Dorval card shark has 1-in-20 shot at World Series of Poker
BY MIKE WYMAN
He learned the game at his grandfather’s knee and now, more than three decades later, Dorval resident Marty Maroun is putting the lessons of his childhood to good use. Friday he and 20 other card players leave for Las Vegas to take part in the final round of the Miriam Foundation Full Tilt Poker Texas Hold'em Poker Tournament, also known as the Montreal Open.
Maroun anted up the $300 registration fee and went up against almost 600 others in the first preliminary round held March 26, finishing the night among the top 100, building his original 2,000-chip stake into more than 15,000 and earning an invitation to return for the next round. “It was my first tournament but I knew I had a decent chance because a charity tournament like that, half the field, or a good portion of it anyway, are beginners or are just there to support the charity,” he said.
With only the top 100 from each of the first three nights moving on, the second-round crowd came to play some serious poker. Going into second-round competition with only 15,500 of the eight million chips in the game, Maroun needed some cards early if he was going to do well.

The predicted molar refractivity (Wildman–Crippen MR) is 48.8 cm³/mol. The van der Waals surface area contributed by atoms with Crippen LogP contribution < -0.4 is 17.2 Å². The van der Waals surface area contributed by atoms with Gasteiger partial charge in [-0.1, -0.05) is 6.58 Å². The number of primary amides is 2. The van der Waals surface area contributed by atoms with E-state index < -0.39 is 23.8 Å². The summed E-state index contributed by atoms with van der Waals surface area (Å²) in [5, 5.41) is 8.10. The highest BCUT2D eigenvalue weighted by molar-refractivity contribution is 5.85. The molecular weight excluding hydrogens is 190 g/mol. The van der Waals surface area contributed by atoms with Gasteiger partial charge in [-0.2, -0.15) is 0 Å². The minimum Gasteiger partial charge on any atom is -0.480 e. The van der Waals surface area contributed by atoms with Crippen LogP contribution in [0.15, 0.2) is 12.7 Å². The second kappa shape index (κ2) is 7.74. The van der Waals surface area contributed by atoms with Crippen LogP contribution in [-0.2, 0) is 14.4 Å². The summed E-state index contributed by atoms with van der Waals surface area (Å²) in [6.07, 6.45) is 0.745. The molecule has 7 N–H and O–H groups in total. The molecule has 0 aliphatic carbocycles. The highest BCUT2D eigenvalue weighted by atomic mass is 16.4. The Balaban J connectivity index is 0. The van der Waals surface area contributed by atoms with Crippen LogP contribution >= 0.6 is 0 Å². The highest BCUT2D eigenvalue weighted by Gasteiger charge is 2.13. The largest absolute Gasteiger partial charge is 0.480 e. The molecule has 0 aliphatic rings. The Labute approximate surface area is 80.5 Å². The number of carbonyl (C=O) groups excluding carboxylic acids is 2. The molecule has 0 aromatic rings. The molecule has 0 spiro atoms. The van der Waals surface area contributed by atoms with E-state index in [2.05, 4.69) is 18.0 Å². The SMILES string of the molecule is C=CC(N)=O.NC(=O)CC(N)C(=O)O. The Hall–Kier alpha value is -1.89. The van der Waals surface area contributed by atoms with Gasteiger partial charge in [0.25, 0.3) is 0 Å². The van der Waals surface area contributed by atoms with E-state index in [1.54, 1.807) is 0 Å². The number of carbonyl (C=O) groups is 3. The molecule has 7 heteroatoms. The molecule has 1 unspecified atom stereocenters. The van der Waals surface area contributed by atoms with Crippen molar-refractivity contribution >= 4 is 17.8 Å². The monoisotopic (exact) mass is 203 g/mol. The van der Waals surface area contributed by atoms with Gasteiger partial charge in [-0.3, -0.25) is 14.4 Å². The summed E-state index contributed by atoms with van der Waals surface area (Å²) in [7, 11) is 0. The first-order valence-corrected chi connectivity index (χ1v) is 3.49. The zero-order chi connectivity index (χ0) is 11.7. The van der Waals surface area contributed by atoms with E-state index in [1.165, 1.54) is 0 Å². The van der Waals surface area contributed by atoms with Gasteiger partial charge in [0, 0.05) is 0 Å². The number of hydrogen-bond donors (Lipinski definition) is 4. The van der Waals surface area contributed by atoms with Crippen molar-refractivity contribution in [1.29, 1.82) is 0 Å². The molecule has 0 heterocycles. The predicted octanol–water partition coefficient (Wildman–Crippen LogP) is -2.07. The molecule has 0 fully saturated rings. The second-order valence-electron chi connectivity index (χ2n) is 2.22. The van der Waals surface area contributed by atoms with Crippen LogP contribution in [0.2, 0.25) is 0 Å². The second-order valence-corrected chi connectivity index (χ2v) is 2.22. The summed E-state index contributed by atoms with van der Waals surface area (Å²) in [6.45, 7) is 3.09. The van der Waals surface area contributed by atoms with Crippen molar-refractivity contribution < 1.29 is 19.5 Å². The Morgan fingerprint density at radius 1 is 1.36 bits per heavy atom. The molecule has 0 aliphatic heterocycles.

He got them. “I went in and got a pair of aces and tripled up my first hand,” he recalled. “Third hand, I got kings; fourth hand I got ace-king. I doubled up and doubled up again so in the first ten minutes I went from 15,000 chips to 180,000.”
Play started at 7 p.m. and finally came to a close around sunrise the next morning. Among the final 20 left at the table when things wound down, a bleary-eyed Maroun drove home with the news that he was Vegas-bound.
He will fly to Vegas on Friday for the final round of competition. “There’s a dinner Friday night and then Saturday at noon they’re taking us all out to the Welcome to Las Vegas sign for a photo shoot. There are one on one interviews (all afternoon Saturday) that day. We play on Sunday at 11a.m. until it’s over. With 20 people it shouldn’t take more than five or six hours,” Maround said.
The final-round victor in Vegas, gets their seat at the World Series of Poker paid for (a $10,000 value), $12,000US in prize money and all their expenses paid for the duration of the event, which featured $12 million US in prize money last year.
While his preschool-aged son might not be too thrilled about Dad jetting off to Vegas, Maroun’s wife, Melanie, has a much clearer perspective on her husband’s hobby. “She loves poker now,” he said, smiling.